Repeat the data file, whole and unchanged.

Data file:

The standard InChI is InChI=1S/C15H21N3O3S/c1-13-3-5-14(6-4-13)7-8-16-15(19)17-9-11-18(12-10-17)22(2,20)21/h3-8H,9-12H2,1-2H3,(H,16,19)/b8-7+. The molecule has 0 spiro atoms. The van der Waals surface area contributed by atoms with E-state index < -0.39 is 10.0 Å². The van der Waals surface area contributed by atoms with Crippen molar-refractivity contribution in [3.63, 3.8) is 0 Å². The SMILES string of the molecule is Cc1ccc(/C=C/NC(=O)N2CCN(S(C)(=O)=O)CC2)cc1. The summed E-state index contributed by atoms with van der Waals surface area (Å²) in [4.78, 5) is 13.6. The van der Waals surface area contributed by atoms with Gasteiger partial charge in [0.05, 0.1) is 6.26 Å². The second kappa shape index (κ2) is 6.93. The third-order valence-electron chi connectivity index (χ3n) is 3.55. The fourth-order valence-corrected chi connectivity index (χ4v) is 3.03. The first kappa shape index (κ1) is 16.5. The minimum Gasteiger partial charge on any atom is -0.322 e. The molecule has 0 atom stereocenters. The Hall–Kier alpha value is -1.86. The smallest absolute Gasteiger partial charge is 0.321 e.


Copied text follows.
The standard InChI is InChI=1S/C15H21N3O3S/c1-13-3-5-14(6-4-13)7-8-16-15(19)17-9-11-18(12-10-17)22(2,20)21/h3-8H,9-12H2,1-2H3,(H,16,19)/b8-7+. The molecule has 0 spiro atoms. The van der Waals surface area contributed by atoms with E-state index < -0.39 is 10.0 Å². The van der Waals surface area contributed by atoms with Crippen molar-refractivity contribution in [3.63, 3.8) is 0 Å². The SMILES string of the molecule is Cc1ccc(/C=C/NC(=O)N2CCN(S(C)(=O)=O)CC2)cc1. The summed E-state index contributed by atoms with van der Waals surface area (Å²) in [4.78, 5) is 13.6. The van der Waals surface area contributed by atoms with Gasteiger partial charge in [0.05, 0.1) is 6.26 Å². The second kappa shape index (κ2) is 6.93. The third-order valence-electron chi connectivity index (χ3n) is 3.55. The fourth-order valence-corrected chi connectivity index (χ4v) is 3.03. The first kappa shape index (κ1) is 16.5. The minimum Gasteiger partial charge on any atom is -0.322 e. The molecule has 0 atom stereocenters. The Hall–Kier alpha value is -1.86. The smallest absolute Gasteiger partial charge is 0.321 e.